Written by Bartholomew J. Bonazinga, MD, FACC. Dr. Bonazinga is a Cardiologist at Rutland Heart Center, 802.747.3600.
Watch videos presented by our very own Rutland Heart Center providers on various cardiac issues and tests, and what is being done to keep Congestive Heart Failure patients healthy and out of the hospital.
Atrial Fibrillation (Irregular Heartbeats)
Learn more about irregular heartbeats including:
- Types of irregular heartbeats
- The signs and symptoms
- How irregular heartbeats are treated
Cardiac Rehabilitation at Rutland Regional Medical Center
The Rutland Heart Center's outpatient Cardiac Rehabilitation program provides support, education and medically supervised exercise to patients recovering from: Heart Attack Coronary Bypass Surgery Heart Valve Replacement Stable Angina Heart Transplant
Learn more about Rutland Regional's Cardiac Rehabilitation program in the above video.
What to Expect During a Dobutamine Stress Echocardiogram
Are you scheduled to have a Dobutamine Stress Echocardiogram? In the above video, staff of the Rutland Heart Center at Rutland Regional Medical Center talk about what you can expect and demonstrate the test.
EKG: An Easy and Painless Heart Test
An EKG (electrocardiogram) is an electrical photograph of the heart. By looking at the electrical impulses on an EKG, the doctor can determine whether there are any problems with previous injury, whether the heart is enlarged or whether there is any abnormality with the way the heart's conduction system is working.
24-Hour Holter Monitors
Are you scheduled to have a Holter Monitor Test? In the above video, staff of the Rutland Heart Center at Rutland Regional Medical Center talk about what you can expect and demonstrate the procedure.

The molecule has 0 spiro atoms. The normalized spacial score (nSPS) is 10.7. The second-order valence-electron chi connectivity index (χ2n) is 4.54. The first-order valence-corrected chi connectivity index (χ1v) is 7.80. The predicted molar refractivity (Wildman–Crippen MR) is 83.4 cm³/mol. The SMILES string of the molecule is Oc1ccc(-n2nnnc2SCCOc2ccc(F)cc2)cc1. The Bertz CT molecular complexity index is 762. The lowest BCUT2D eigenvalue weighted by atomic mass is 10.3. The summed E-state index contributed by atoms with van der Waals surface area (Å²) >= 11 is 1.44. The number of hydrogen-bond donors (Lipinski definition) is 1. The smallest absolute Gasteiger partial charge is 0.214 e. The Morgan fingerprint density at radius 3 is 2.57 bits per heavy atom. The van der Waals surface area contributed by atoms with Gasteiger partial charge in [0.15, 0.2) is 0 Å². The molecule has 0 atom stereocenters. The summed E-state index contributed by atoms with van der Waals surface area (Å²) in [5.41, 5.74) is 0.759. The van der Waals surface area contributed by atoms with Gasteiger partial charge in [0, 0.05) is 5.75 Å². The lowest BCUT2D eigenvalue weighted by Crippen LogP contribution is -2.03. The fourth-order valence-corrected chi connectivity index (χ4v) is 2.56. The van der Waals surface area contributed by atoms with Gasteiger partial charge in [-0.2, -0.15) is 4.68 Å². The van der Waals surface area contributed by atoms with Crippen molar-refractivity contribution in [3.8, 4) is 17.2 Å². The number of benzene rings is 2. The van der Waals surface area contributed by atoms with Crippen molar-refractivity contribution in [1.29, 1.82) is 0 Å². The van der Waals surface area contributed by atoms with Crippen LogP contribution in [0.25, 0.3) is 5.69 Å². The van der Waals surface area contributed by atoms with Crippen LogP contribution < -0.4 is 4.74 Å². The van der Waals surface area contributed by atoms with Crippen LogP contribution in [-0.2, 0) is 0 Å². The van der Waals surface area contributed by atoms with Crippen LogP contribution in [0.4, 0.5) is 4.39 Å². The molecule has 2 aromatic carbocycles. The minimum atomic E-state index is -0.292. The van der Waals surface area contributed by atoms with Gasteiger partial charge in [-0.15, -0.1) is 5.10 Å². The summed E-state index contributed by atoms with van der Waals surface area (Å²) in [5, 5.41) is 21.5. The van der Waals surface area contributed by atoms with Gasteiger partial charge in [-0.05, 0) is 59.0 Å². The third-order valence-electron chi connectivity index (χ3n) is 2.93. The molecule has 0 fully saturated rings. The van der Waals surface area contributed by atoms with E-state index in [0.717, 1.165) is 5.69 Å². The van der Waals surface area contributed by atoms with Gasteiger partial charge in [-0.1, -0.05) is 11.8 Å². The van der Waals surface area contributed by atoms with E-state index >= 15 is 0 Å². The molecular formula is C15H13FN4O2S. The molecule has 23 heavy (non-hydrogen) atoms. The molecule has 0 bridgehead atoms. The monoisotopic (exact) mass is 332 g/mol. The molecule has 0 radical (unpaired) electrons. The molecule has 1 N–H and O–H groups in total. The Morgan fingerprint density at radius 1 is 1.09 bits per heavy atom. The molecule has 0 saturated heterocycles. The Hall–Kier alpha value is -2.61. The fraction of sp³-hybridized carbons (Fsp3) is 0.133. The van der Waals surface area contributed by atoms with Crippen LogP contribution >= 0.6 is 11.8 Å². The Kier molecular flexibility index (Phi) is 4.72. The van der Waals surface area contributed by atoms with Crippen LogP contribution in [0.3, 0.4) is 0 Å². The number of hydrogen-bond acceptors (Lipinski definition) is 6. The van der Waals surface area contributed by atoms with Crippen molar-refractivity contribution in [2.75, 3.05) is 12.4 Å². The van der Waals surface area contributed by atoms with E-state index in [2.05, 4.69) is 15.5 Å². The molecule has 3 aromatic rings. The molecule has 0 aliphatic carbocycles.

Nuclear Stress Test
Heart disease is the leading cause of death in both men and women. Dr. James Fitts of the Rutland Heart Center at Rutland Regional Medical Center, talks about Nuclear Stress Test, a test that measures stress on the heart and checks for any damage.
Nuclear imaging allows doctors to see what is going on in the heart and measures blood flow to the heart both at rest and during stress on the heart such as exercise.
Learn more about what happens during a nuclear stress test in the above video.
Pacemaker Device Check
A pacemaker is a device that sends electrical impulses to the heart to keep the heart beating at a normal rate. Pacemakers are used to treat arrhythmias (A-RITH-me-ahs). When someone has an arrhythmia, the heart can beat too fast, too slow, or at an irregular rhythm.
Patients who have pacemakers need to have their device checked routinely to make sure it is working properly.
Learn more about what happens during a pacemaker device check in the above video.
Reducing Hospital Admissions for Congestive Heart Failure Patients
A collaborative of health care providers in Rutland, Vermont is working to help patients with Congestive Heart Failure (CHF) stay out of the hospital. Patients treated for CHF are often readmitted to hospitals within 30 days of discharge. With good care coordination and appropriate follow-up care readmission rates have been reduced.
Stress Test for Heart Disease
Are you scheduled to have a Stress Test? In the above video, staff of the Rutland Heart Center at Rutland Regional Medical Center talk about what you can expect and demonstrate the test.
Women & Heart Disease
In the above video, Laura Cohen, APRN, Michael Robertello, MD and Stanley Shapiro, MD from the Rutland Heart Center discuss the risk factors & symptoms of heart disease and how you can lower your risk.